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The state of equality and human rights 2015: The age at work position

by on November 2, 2015

The recent publication of the ‘Is Britain Fairer?’ report by the Equality and Human Rights Commission has garnered a few headlines. Many of these have focused on the situation regarding young people (as here in The Telegraph which talks about the young becoming a new economic underclass).  The basis of this assessment is that job prospects and earnings for younger people have fallen faster than for other groups during the economic downturn and they are less likely to have enjoyed what ‘fruits of recovery’ there have been.

Some of the other age at work findings in the report include:

  • all age groups below the age of 55 experienced significant reductions in average hourly pay, with the biggest declines in the younger age groups;
  • demand for apprenticeships is outstripping supply, with particular concerns raised over insufficient opportunities for those who are under 25 and for the unemployed;
  • Self-employment has especially increased among older people, women and migrant workers since mid 2010;
  • those working part time, single parents, older workers and people with disabilities seem to find it especially difficult to escape from low pay;
  • Younger people, women and ethnic minorities continued to be under-represented in local councils in Britain;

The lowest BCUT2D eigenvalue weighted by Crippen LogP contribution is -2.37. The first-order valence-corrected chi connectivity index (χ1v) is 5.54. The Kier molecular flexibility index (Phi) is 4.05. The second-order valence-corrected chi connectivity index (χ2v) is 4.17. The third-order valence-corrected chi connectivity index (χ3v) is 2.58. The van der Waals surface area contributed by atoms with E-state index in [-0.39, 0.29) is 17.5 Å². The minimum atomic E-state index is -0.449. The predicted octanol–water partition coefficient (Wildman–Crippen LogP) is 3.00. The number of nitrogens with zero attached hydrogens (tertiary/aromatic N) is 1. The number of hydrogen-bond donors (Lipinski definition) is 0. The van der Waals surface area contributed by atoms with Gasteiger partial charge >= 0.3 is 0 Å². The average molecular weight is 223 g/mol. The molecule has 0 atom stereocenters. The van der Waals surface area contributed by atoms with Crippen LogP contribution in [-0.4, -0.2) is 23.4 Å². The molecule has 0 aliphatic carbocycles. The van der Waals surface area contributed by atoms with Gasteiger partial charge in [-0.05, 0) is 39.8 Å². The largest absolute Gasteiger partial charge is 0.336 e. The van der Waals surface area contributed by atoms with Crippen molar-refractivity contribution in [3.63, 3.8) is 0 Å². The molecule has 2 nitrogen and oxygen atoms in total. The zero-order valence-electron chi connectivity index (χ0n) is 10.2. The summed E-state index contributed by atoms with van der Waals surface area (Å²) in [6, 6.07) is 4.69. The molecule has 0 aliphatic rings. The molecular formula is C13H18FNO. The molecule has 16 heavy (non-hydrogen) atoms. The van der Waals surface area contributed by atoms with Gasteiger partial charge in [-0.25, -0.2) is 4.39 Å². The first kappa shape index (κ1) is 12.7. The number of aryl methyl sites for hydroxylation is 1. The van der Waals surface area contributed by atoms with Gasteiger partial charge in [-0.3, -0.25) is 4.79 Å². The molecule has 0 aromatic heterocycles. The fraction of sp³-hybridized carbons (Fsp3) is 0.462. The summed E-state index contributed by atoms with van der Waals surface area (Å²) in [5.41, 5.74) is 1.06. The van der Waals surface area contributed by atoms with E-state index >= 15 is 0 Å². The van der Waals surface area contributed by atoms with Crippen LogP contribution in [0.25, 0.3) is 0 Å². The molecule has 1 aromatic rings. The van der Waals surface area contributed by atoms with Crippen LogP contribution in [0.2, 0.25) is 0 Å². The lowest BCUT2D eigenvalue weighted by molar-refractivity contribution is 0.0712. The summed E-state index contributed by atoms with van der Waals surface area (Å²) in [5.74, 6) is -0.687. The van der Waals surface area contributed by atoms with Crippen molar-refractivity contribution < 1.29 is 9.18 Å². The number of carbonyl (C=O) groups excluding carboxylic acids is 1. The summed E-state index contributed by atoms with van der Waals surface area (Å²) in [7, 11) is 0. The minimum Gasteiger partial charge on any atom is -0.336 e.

• The employment gap between young people and older people widened in the period from mid 2010 (though this is partially explained by a rise in the former participating in full-time education);
  • Gender pay gaps widen with age. In 2013, the gaps ranged from 3.5% for those 16–24 and 5.3% for the 22–29 age groups, to above 20% for all those aged 40 plus. For those aged 50 and over, the gaps have changed little since 2005 whereas, in younger age groups, the gaps are narrowing.

It’s quite a complex picture and I was particularly intrigued by the relationship between age groups and the gender pay gap. The report contains a comprehensive list of references to support the various figures cited and these would be worth closer examination for those interested in looking beyond the headlines.

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